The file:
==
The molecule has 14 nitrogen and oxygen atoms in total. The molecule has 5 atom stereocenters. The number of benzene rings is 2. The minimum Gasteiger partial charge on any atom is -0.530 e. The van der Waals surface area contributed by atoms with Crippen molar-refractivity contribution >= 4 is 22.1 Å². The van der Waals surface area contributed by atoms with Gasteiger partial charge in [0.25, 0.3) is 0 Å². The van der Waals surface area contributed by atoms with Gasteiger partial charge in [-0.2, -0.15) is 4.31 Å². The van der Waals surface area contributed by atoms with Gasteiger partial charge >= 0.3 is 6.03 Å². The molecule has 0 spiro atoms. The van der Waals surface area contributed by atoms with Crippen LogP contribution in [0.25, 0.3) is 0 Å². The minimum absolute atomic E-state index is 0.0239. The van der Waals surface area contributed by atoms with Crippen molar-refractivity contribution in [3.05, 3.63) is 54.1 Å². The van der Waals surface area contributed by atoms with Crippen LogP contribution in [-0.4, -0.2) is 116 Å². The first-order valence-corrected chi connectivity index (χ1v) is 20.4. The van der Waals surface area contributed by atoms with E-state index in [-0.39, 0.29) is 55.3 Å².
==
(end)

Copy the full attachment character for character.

The molecule has 14 nitrogen and oxygen atoms in total. The molecule has 5 atom stereocenters. The number of benzene rings is 2. The minimum Gasteiger partial charge on any atom is -0.530 e. The van der Waals surface area contributed by atoms with Crippen molar-refractivity contribution >= 4 is 22.1 Å². The van der Waals surface area contributed by atoms with Gasteiger partial charge in [0.25, 0.3) is 0 Å². The van der Waals surface area contributed by atoms with Gasteiger partial charge in [-0.2, -0.15) is 4.31 Å². The van der Waals surface area contributed by atoms with Gasteiger partial charge >= 0.3 is 6.03 Å². The molecule has 0 spiro atoms. The van der Waals surface area contributed by atoms with Crippen LogP contribution in [0.25, 0.3) is 0 Å². The minimum absolute atomic E-state index is 0.0239. The van der Waals surface area contributed by atoms with Crippen molar-refractivity contribution in [3.05, 3.63) is 54.1 Å². The van der Waals surface area contributed by atoms with Crippen LogP contribution in [-0.4, -0.2) is 116 Å². The first-order valence-corrected chi connectivity index (χ1v) is 20.4. The van der Waals surface area contributed by atoms with E-state index in [-0.39, 0.29) is 55.3 Å².